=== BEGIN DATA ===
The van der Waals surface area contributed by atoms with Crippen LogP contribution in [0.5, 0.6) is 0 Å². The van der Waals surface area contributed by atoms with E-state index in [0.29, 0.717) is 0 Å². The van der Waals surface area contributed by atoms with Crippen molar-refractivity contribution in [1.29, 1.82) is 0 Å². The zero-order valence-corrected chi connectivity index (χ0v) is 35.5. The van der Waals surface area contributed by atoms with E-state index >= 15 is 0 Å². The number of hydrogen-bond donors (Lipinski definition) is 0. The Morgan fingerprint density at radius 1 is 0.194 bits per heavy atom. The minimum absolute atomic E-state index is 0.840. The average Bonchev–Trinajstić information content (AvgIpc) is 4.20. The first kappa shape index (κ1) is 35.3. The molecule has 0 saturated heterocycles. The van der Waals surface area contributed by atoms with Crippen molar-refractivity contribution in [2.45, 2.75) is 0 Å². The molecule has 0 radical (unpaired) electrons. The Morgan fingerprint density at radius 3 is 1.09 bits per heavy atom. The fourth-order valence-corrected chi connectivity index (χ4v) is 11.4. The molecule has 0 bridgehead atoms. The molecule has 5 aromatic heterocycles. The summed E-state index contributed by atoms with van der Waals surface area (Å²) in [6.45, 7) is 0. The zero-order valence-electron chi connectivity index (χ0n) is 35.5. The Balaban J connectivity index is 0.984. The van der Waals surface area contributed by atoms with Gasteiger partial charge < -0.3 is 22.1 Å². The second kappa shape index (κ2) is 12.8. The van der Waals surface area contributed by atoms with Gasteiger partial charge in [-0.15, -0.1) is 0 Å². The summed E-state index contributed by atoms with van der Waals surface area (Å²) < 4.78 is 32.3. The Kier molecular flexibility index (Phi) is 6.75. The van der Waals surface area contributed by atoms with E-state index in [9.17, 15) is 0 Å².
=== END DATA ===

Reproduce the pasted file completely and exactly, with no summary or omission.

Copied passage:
The van der Waals surface area contributed by atoms with Crippen LogP contribution in [0.5, 0.6) is 0 Å². The van der Waals surface area contributed by atoms with E-state index in [0.29, 0.717) is 0 Å². The van der Waals surface area contributed by atoms with Crippen molar-refractivity contribution in [1.29, 1.82) is 0 Å². The zero-order valence-corrected chi connectivity index (χ0v) is 35.5. The van der Waals surface area contributed by atoms with E-state index >= 15 is 0 Å². The number of hydrogen-bond donors (Lipinski definition) is 0. The Morgan fingerprint density at radius 1 is 0.194 bits per heavy atom. The minimum absolute atomic E-state index is 0.840. The average Bonchev–Trinajstić information content (AvgIpc) is 4.20. The first kappa shape index (κ1) is 35.3. The molecule has 0 saturated heterocycles. The van der Waals surface area contributed by atoms with Crippen molar-refractivity contribution in [2.45, 2.75) is 0 Å². The molecule has 0 radical (unpaired) electrons. The Morgan fingerprint density at radius 3 is 1.09 bits per heavy atom. The fourth-order valence-corrected chi connectivity index (χ4v) is 11.4. The molecule has 0 bridgehead atoms. The molecule has 5 aromatic heterocycles. The summed E-state index contributed by atoms with van der Waals surface area (Å²) in [6.45, 7) is 0. The zero-order valence-electron chi connectivity index (χ0n) is 35.5. The Balaban J connectivity index is 0.984. The van der Waals surface area contributed by atoms with Gasteiger partial charge < -0.3 is 22.1 Å². The second kappa shape index (κ2) is 12.8. The van der Waals surface area contributed by atoms with Gasteiger partial charge in [-0.15, -0.1) is 0 Å². The summed E-state index contributed by atoms with van der Waals surface area (Å²) < 4.78 is 32.3. The Kier molecular flexibility index (Phi) is 6.75. The van der Waals surface area contributed by atoms with E-state index in [9.17, 15) is 0 Å².